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Long-time fluorescent light gardener needs to learn

Posted by dowbright z6 in Missouri (My Page) on
Sat, Apr 28, 12 at 18:16

I've been to lots of places looking into these T5 lights and so on, but I have always used plain old fluroescents. I can't even figure out the fixtures I need to go with these. I haven't kept up, and all this is new to me!

Does anybody know a simple site to go learn the basics for this? I've been to bunches, but they all think I know things I don't. I like to know what I'm doing when I buy something for my plants.

We both have health problems, and I'm looking to grow some winter produce inside if at all possible. Can these do that better? Thanks!


Follow-Up Postings:

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RE: Long-time fluorescent light gardener needs to learn

T5 is hot and expensive. Might aswell use 400w HID. I prefer flourecent. Mix of red blue cfl. Highest lumens per watt. 20+ watts per sq ft minimum. shoot for 50. Keep the lights 1-2 inches away.


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RE: Long-time fluorescent light gardener needs to learn

  • Posted by zenman Ottawa KS 5b (My Page) on
    Sun, Apr 29, 12 at 17:57

In my opinion, 6500K T8 4-foot fluorescent bulbs are still the most cost effective. T12 bulbs are obsolescent. I get good results with just the cool white of the 6500K economy grade bulbs. You can get a box of 10 of them for about $25. Paying more for a higher CRI is probably a waste of money for plants. I have tried mixes with redder bulbs in the past, but my plants seem to prefer the 6500K blue white light. Overdriving the T8 bulbs can make them brighter. I do a fair amount of that, but only after I have crowded as many fixtures over my plants as will fit.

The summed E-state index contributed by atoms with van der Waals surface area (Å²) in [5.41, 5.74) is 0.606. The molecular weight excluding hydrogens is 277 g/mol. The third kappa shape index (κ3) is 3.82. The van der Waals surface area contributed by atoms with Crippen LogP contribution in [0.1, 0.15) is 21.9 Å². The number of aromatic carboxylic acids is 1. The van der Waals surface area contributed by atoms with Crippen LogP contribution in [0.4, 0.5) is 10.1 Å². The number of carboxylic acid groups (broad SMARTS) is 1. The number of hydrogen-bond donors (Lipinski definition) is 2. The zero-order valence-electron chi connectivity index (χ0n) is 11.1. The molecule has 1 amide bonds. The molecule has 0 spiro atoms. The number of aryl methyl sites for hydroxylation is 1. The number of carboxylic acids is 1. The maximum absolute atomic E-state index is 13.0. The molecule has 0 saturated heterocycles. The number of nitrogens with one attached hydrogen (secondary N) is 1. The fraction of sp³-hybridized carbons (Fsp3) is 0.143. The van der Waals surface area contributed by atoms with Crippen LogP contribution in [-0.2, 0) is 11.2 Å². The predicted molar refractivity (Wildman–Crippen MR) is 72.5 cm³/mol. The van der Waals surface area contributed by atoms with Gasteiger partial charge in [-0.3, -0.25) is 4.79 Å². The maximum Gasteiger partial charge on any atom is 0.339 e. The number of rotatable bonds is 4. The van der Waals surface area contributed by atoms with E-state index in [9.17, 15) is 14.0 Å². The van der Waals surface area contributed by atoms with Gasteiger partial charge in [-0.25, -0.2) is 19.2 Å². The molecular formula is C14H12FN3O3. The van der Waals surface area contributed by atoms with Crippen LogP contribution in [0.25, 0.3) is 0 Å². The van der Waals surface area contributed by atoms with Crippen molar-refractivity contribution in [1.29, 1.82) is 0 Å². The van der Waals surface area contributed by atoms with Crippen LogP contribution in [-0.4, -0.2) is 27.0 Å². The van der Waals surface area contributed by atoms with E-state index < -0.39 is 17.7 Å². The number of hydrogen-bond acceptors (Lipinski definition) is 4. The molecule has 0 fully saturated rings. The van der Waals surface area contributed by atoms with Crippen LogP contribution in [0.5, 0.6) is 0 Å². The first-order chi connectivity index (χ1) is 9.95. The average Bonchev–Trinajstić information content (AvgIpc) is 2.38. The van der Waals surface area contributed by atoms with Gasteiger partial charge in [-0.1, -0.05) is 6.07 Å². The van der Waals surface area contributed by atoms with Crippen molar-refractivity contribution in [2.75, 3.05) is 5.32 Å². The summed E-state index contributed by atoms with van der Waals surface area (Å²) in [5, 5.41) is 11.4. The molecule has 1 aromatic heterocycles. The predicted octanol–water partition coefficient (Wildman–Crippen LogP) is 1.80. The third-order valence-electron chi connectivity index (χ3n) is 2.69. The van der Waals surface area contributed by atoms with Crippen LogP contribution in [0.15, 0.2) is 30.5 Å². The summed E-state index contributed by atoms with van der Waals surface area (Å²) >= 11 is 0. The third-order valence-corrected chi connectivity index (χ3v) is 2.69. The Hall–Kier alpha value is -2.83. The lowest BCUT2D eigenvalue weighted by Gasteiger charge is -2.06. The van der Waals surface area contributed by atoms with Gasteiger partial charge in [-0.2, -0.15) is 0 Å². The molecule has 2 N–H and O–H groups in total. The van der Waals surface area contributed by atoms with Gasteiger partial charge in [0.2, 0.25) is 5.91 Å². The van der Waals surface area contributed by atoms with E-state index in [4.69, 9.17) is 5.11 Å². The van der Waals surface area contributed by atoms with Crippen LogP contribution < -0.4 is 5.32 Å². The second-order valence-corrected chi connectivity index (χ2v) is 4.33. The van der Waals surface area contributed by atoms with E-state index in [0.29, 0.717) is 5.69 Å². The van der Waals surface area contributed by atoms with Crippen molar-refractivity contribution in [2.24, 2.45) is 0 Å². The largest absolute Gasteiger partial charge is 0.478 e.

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RE: Long-time fluorescent light gardener needs to learn

  • Posted by jll0306 9/ Sunset 18/High De (My Page) on
    Sun, May 20, 12 at 11:45

Are you unhappy with your fluorescent light results? Like BlackRecluse, I use mostly CFL, but if you have found a system that works for you, why change?

As for growing winter produce, I do it, with careful 'real estate' management...some plants grown in South facing windows, and some under lights. Red Robin tomatoes have been bred to produce in lower light and will fruit if your night temperatures are above 50 degrees. I have also had good luck with Sophie's Choice in a windowsill garden, but since both of these are determinate varieties, you need to have seedlings ready to replace them when they play out.

The miniature bell peppers produced abundantly for me, all winter long, in an unheated sunporch without additional light.

Greens and lettuces however, do well under the lights, if you can keep them from overheating.

Jan


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RE: Long-time fluorescent light gardener needs to learn

T5's and T8's are the way to go. I agree 6400K-6500K is all you need to use. I prefer T5's as I like getting more light in a small form factor for growing in a small space, but T8's are probably the most cost effective. I've found that these are sufficient in pairs to grow lettuces, but you'll need a bank of them to grow light hungry plants such as peppers or larger tomatoes. In those cases, you'll want to use HID or high power LEDs.


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RE: Long-time fluorescent light gardener needs to learn

i run t8 - lamps are cheap, and u can overdrive easily, if needed.


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